Most of us care about doing good. When we see suffering and injustice, we feel compelled to act. Quite often, however, it's not obvious what we should do, or how we should do it.
Where we choose to donate is just one example of this problem. If we care deeply about reducing suffering for the hundreds of millions of people facing global poverty, what should we do about it? There are so many organisations working on this issue that it can feel overwhelming to decide who is most worthy of our charitable donations.
Effective altruism (EA) provides an answer to this difficult problem: we should use high-quality evidence and critical reasoning to find the best ways to help others.
Let's imagine that we want to reduce the suffering caused by HIV/AIDS. Where should we donate our money if we want to help as much as possible? There are a number of organisations working in this space, with many possible interventions to choose from.
To illustrate why it's important to support the most effective organisations, see the figure below. This graph ranks HIV/AIDS interventions on the number of healthy life years saved, measured in disability-adjusted life years, per $1,000 donated. As seen by the graph, some interventions are much more cost effective in producing good outcomes. For example, education for high-risk groups performs 1,400 times better than surgical treatment for Kaposi's Sarcoma, a common intervention in wealthy countries. We should focus our efforts on the most cost-effective intervention in order to have the greatest impact in reducing HIV/AIDS-related suffering.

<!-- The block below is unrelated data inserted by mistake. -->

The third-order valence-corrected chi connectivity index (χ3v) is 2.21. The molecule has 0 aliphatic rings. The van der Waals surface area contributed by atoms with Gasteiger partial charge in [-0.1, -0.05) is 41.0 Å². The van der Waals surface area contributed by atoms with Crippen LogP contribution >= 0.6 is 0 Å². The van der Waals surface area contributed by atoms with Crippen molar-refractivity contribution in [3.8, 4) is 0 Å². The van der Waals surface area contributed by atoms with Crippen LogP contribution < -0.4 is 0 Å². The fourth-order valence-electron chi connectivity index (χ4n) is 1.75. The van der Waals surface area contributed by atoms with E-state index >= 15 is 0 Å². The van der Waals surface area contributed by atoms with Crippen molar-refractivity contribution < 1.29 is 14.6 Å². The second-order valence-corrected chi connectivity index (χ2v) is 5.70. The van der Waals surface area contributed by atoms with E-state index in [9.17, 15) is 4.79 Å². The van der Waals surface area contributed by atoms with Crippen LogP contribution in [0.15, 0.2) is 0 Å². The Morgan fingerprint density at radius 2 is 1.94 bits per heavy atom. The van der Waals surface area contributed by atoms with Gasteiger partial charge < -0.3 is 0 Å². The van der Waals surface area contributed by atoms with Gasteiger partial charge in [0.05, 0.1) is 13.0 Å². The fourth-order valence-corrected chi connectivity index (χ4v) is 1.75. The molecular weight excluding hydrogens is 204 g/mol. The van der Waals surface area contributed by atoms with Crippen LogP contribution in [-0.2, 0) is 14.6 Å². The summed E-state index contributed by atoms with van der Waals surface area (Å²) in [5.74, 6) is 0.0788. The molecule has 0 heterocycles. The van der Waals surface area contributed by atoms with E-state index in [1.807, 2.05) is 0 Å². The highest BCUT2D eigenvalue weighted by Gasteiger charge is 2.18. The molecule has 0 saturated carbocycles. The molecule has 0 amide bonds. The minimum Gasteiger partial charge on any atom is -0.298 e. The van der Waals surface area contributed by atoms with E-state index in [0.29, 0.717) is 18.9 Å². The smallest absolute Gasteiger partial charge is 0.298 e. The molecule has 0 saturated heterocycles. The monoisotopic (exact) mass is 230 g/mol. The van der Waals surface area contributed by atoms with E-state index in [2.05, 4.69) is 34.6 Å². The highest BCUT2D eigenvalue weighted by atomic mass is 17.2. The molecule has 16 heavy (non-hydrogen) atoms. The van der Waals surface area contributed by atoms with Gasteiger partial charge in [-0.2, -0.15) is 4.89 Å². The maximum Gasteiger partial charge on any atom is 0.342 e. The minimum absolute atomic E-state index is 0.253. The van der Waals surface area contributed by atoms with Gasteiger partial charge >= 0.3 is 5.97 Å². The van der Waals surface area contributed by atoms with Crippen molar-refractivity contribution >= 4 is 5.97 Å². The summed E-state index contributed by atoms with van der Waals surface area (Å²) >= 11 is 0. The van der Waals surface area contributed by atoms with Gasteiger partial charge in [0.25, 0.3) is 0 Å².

This is just one example of the difficult choice we're faced with whenever we want to donate to charitable organisations. Without evidence-backed research and analysis, it's extremely challenging for individuals to confidently understand the best ways to address the world's most pressing problems.
To tackle this, organisations promote effective giving — through charity evaluation and research — to encourage people to donate to organisations that are capable of doing the most good.
In general, we can think of effective giving outreach as having two key components:
Note that many of the example organisations below do a mix of these activities, but are particularly good examples for certain activities.
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